Have Global Interest Rates Peaked?

With the ECB adamant that it will continue to raise rates this would seem to be the most untimely of questions, but there are now signs that this may well be the case.

Firstly this in Bloomberg today:

Federal Reserve to Cut Rates in 2007, Corporate Bond Sales Show

Thinking about refinancing your mortgage in the U.S.? Wait a year. Considering a certificate of deposit? Sign up now. While economists debate whether the Federal Reserve will cut its target interest rate for overnight loans between banks from 5.25 percent, investors have already decided the central bank will reduce borrowing costs next year. Nowhere is that clearer than in the market for floating-rate notes, whose interest payments rise and fall with central bank policy. Sales of so-called floaters are slowing for the first time since the Fed started raising interest rates in June 2004. They’ve fallen to $21.5 billion in September from a monthly average of $35 billion this year through August, according to data compiled by JPMorgan Chase & Co.

Now one swallow doesn’t make a summer, and it is early days yet, but take a look at ten year US Treasury Bonds:

U.S. 10-year Treasuries fell, halting a five-day rally, before a report today forecast to show consumer confidence gained this month.The gains ended on speculation yields at their lowest since March will deter some investors. The yield on the benchmark 10-year note rose 2 basis points, or 0.02 percentage point, to 4.56 percent as of 6:37 a.m. in New York, according to bond broker Cantor Fitzgerald LP. The price of the 4 7/8 security due August 2016 fell 5/32, or $1.56 per $1,000 face amount, to 102 15/32. Bond yields move inversely to prices.

So today we have nudged the yield back up a little, but the rate has been dropping steadily since March. And yesterday Bloomberg were being even more explicit:
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Who gets under the EU umbrella when it rains?

This anniversary guest post is written by the clever and wittty P O’Neill.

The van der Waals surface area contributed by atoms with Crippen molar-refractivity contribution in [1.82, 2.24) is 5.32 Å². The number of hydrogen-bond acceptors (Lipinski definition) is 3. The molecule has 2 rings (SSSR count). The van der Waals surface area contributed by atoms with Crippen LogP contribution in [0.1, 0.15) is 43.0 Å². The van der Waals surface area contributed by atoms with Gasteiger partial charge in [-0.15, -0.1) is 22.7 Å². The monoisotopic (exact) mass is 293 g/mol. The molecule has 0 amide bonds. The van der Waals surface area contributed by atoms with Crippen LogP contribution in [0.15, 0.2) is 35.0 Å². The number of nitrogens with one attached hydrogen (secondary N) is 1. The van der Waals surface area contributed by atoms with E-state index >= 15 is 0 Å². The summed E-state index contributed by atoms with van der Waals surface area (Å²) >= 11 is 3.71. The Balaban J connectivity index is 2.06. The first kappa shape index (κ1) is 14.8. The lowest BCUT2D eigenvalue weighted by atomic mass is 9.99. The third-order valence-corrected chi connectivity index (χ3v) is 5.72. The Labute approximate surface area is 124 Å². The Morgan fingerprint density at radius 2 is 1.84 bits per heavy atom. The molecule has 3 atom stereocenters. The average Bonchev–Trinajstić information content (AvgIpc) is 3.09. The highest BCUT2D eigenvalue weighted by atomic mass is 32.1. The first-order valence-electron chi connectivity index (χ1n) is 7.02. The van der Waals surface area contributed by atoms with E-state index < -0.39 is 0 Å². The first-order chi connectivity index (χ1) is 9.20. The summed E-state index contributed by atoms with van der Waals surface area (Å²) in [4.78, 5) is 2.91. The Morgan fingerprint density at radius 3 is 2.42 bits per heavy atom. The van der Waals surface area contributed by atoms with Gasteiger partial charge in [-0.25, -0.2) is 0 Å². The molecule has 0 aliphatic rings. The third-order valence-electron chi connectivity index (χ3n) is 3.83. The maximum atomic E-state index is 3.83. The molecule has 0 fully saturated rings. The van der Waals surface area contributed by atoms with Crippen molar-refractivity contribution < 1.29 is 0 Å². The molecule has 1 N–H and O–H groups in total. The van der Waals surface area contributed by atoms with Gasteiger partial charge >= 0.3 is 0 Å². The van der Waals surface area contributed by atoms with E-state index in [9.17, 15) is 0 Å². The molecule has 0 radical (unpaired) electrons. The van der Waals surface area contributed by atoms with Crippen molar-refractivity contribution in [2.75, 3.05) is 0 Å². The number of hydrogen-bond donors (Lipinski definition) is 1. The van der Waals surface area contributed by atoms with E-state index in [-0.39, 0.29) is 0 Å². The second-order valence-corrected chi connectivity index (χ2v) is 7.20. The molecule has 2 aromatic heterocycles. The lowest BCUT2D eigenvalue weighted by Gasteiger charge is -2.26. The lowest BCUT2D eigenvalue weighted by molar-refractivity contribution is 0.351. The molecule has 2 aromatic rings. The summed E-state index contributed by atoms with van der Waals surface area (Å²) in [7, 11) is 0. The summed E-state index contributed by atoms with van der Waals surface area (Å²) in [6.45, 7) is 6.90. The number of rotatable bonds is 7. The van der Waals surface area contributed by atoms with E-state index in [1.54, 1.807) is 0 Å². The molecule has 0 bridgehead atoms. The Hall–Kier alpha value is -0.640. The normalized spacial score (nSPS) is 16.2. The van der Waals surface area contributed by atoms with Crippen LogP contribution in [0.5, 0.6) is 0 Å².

For understandable reasons — the addition of 10, and soon to be 12, new member countries, and the constitutional crisis, the European Union has been preoccupied with foundational questions in recent years. But an older concern is working its way back onto the agenda: how to handle an economic crisis in a member country. The last major convulsion was Black Wednesday in 1992. Yet the only real long term impact of Black Wednesday was on the electoral fortunes of the Conservatives, as the legacy of mismanagement proved very difficult to shake. But there was little other damage: the UK economy managed to shed an exchange rate straitjacket that it had never particularly liked and growth recovered quite quickly, and the Eurozone project, then its in infancy, shed its most reluctant large member, setting the stage for monetary union 7 years later. Furthermore, the crisis itself was limited in scope, as it never concerned the ability of the UK government or the country as a whole to pay its bills.
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Inflection Point?

Earlier this month, when Edward wrote

The alarm shot was given by Dalls Federal Reserve President Robert McTeer when he declared in a speech in New York last week that whilst overseas investors now ?finance? the US current account gap, ?theoretically some day that process will come to an end, the flows will turn against us and there will be a crisis that will result in rapidly rising interest rates and a rapidly depreciating dollar.? This prospect, which currently seems remote, should not be taken lightly. It is real, and it is there.

I noted that this prospect had been around for a long time (close to ten years at least) and asked what would constitute a sign that this time might be different.
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